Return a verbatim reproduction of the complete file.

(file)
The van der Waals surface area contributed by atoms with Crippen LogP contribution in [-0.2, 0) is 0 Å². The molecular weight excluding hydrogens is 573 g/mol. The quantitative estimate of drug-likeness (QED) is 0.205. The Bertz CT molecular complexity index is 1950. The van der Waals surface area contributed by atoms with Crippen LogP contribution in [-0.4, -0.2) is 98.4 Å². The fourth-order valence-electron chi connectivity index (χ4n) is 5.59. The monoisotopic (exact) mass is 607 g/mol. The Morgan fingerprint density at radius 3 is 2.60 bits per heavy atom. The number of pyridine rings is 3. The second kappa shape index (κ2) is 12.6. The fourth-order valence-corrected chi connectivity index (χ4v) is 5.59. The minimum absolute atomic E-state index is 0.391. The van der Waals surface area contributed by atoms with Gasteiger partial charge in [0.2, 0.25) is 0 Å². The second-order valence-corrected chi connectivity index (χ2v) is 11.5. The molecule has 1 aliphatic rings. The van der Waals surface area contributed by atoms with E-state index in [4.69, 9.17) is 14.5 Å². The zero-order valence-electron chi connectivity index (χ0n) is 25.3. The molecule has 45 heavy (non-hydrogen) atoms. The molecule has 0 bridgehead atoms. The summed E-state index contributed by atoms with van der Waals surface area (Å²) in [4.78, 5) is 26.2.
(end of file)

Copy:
The van der Waals surface area contributed by atoms with Crippen LogP contribution in [-0.2, 0) is 0 Å². The molecular weight excluding hydrogens is 573 g/mol. The quantitative estimate of drug-likeness (QED) is 0.205. The Bertz CT molecular complexity index is 1950. The van der Waals surface area contributed by atoms with Crippen LogP contribution in [-0.4, -0.2) is 98.4 Å². The fourth-order valence-electron chi connectivity index (χ4n) is 5.59. The monoisotopic (exact) mass is 607 g/mol. The Morgan fingerprint density at radius 3 is 2.60 bits per heavy atom. The number of pyridine rings is 3. The second kappa shape index (κ2) is 12.6. The fourth-order valence-corrected chi connectivity index (χ4v) is 5.59. The minimum absolute atomic E-state index is 0.391. The van der Waals surface area contributed by atoms with Gasteiger partial charge in [0.2, 0.25) is 0 Å². The second-order valence-corrected chi connectivity index (χ2v) is 11.5. The molecule has 1 aliphatic rings. The van der Waals surface area contributed by atoms with E-state index in [4.69, 9.17) is 14.5 Å². The zero-order valence-electron chi connectivity index (χ0n) is 25.3. The molecule has 45 heavy (non-hydrogen) atoms. The molecule has 0 bridgehead atoms. The summed E-state index contributed by atoms with van der Waals surface area (Å²) in [4.78, 5) is 26.2.